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Welcome to the second and revised edition of

The ice-free

GREENLAND

Download the chapters of the book below

Introduction

Welcome to the second edition

 

Greenland is a true eldorado for photographers. Its people, mammals and birds have been thoroughly documented in various books. Beautiful landscapes or rugged rocks often form the background. This book focusses on the ice-free landscape of Greenland through words and pictures.

 

This book is written based on the perception that landscapes are constantly changing. At first glance, the arctic landscape may appear static, with its endless drylands and imposing high mountains – even after thousands of years of erosion. If one looks closer ...

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A changing climate

Greenland used to be green

 

More than 2 million years ago Greenland was situated further south. The average summer temperature was above 10 °C. Findings of e.g. insects and trees fragments show that at least a part of Greenland was covered with forests, as in nowadays northern Europe. Today, that is hard to imagine.

 

During the past 2 million years, Greenland has experienced alternating ice ages, each of them causing a varying area of Greenland to be covered by ice. Towards the end of the most recent ice age, the Ice Sheet extended far into the sea, leaving only few of the present ice-free areas uncovered. The few and isolated uncovered places included peaks reaching out of the surrounding ice (nunataks) or areas sheltered by mountains. Around 12,000 years ago, the land surface started to emerge due to the warming-induced retreat of the Ice Sheet. This warming culminated ...

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The emerging land

The secrets of the permafrost

 

Permafrost is soil or sediments that have been at or below the freezing point for at least two consecutive years. Permafrost covers about 25% of the land area on the Northern Hemisphere, and the same area contains almost 50% of the global soil organic carbon. If just a minor fraction of this organic matter is decomposed by microorganisms and released as a greenhouse gas (carbon dioxide or methane), it can affect the global greenhouse gas budget. Nevertheless, we know that the upper permafrost contains old carbon, which was not decomposed in earlier warmer periods. For instance, about 5,000 years ago, the Arctic experienced a warm period lasting more than 1,000 years, which is believed to have been warmer than today. Thus, a central question is how fast and how much carbon will possibly be released from the permafrost due to future climate changes?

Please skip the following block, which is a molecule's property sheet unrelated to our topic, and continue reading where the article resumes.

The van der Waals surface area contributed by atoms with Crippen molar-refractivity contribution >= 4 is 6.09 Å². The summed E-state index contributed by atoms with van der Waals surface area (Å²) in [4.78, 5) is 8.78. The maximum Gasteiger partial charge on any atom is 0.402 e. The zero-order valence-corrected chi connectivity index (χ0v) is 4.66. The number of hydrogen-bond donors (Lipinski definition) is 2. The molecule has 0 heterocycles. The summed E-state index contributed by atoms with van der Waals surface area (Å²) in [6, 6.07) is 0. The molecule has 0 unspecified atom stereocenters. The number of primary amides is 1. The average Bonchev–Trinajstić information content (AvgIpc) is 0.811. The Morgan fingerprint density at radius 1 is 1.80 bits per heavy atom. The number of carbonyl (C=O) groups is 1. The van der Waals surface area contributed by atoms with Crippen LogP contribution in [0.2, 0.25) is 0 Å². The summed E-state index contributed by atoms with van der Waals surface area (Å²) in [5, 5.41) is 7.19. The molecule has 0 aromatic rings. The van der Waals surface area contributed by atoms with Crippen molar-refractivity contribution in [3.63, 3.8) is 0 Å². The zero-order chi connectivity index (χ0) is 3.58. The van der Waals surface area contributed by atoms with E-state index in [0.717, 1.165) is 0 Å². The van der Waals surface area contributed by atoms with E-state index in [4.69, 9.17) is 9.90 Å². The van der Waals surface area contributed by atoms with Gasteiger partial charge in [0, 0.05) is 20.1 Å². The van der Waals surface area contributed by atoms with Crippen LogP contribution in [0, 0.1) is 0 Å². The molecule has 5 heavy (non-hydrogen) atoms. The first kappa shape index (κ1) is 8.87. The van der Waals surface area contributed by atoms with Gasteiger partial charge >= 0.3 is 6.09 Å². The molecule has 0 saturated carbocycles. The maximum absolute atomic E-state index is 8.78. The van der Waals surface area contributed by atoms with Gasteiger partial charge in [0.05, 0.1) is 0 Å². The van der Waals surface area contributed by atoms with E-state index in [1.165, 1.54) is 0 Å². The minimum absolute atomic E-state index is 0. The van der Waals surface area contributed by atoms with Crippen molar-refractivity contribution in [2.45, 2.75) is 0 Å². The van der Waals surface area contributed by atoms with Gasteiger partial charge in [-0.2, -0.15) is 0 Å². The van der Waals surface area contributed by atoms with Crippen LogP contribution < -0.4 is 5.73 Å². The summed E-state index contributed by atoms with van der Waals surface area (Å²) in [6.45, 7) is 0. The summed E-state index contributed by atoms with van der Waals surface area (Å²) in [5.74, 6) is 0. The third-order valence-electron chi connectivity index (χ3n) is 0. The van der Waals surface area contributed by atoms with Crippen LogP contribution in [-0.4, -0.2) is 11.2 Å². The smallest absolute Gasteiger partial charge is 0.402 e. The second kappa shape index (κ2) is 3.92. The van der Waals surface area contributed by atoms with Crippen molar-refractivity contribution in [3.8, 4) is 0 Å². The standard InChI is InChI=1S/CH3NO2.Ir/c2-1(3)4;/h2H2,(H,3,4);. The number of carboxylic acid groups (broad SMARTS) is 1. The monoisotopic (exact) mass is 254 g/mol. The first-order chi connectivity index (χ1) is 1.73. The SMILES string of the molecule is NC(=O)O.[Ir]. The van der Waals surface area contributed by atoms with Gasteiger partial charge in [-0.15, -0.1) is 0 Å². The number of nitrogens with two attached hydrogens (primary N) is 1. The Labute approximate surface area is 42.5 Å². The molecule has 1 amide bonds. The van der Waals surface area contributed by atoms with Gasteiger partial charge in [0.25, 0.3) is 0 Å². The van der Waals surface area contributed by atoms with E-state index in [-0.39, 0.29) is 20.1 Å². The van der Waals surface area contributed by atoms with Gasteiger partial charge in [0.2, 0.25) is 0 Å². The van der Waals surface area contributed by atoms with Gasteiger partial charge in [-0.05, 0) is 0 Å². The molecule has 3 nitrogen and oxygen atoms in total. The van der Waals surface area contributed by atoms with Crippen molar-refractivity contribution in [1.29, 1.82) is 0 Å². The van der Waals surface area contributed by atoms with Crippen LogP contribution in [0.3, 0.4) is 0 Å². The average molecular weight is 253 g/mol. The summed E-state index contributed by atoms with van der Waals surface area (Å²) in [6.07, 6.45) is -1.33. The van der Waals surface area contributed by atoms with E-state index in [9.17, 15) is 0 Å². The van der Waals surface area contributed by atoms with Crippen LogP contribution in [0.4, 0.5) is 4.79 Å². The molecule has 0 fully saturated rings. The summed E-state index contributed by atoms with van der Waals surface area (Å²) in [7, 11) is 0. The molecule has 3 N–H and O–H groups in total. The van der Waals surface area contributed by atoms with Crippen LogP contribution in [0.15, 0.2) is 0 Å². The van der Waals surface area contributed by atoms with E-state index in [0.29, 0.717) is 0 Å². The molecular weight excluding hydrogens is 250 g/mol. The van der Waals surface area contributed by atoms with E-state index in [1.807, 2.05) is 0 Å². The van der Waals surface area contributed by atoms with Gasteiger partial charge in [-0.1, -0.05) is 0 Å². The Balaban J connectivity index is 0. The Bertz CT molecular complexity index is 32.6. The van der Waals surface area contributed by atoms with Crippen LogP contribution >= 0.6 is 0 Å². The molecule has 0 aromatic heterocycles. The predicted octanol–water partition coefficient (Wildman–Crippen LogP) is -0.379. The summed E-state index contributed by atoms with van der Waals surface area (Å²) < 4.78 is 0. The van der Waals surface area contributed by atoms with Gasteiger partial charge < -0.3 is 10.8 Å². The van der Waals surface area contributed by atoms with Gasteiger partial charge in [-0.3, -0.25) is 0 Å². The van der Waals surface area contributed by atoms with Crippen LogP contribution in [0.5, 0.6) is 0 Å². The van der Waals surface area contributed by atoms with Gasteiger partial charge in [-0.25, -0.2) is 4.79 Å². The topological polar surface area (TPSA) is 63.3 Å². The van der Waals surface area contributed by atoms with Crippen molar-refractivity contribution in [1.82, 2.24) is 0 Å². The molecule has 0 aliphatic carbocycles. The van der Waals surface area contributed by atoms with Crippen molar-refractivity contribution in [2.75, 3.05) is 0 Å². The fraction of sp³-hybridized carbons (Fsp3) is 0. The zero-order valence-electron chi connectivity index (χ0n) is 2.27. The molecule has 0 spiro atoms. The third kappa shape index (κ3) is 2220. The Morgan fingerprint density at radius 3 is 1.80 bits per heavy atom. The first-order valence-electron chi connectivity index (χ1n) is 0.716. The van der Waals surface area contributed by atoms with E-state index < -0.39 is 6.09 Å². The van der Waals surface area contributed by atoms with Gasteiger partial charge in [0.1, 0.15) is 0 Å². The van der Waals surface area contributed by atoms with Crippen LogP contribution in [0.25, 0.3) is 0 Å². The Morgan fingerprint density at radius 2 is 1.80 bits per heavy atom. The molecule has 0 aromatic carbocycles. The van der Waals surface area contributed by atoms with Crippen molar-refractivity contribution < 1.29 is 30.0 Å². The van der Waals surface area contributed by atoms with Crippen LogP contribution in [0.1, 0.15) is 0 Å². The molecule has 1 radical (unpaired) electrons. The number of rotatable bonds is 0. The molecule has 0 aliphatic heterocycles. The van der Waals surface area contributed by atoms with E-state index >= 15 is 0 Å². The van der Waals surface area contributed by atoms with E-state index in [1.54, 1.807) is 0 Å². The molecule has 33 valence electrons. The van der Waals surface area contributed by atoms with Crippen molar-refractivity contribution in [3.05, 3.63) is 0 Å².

Permafrost stabilizes a number of processes in the Arctic. However, when it thaws, the meltwater in the soil drains away, parts of the landscape can collapse, the erosion increases and decomposition processes in the soil accelerate. This physical degradation of the landscape has had a considerable impact on infrastructure, when e.g. buildings, pipes, roads and landfills are destabilized or destroyed. Because of the danger it poses ....

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The frozen past

Frozen mud – and worse to come

 

The drilling is going well. But just as we are handling the core, we notice a very special odor. We look at each other. Are we dreaming? This is the frozen past; a 4,000-year-old kitchen midden – a frozen dump from ancient people, thawing as we hold it in our hands. The odor of the past mixes with the fresh and cold winds coming from the Greenland Ice Sheet.

 

For more than 4,000 years, humans have inhabited Greenland, and throughout that time, the cold and aridity have provided excellent preservation conditions of cultural sites from these people. Findings include both the people themselves, who have been found as mummies and through their DNA, their tools, their dwellings and their kitchen middens. High water content in the topsoil and ...

 

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From ice to sea

The flow of the water

 

Precipitation in Greenland mainly falls as snow on the Ice Sheet. Snow and glacier ice move towards the ocean; a journey, which can potentially take more than 100,000 years. On its way, the ice shapes the landscape through erosion. When glaciers melt on land during the short summer season, large amounts of meltwater and sediments are being released.

 

When snow accumulates on land, it typically forms snowdrifts during the winter, which constitutes the primary supply of water to the rivers during early spring. Summer rain is likewise an important source of water. Especially during heavy precipitation, rain can cause landslides and increases the transport of water and sediment towards lower-lying parts of the landscape. Near the coast, where the landscape becomes flatter, the rivers become broader and the current velocity decreases. This causes the coarsest particles to settle while finer particles are being deposited further downstream in coastal deltas, whereas the smallest particles are carried all the way to the sea. In this chapter, we follow the water on its way from the Ice Sheet to the sea ...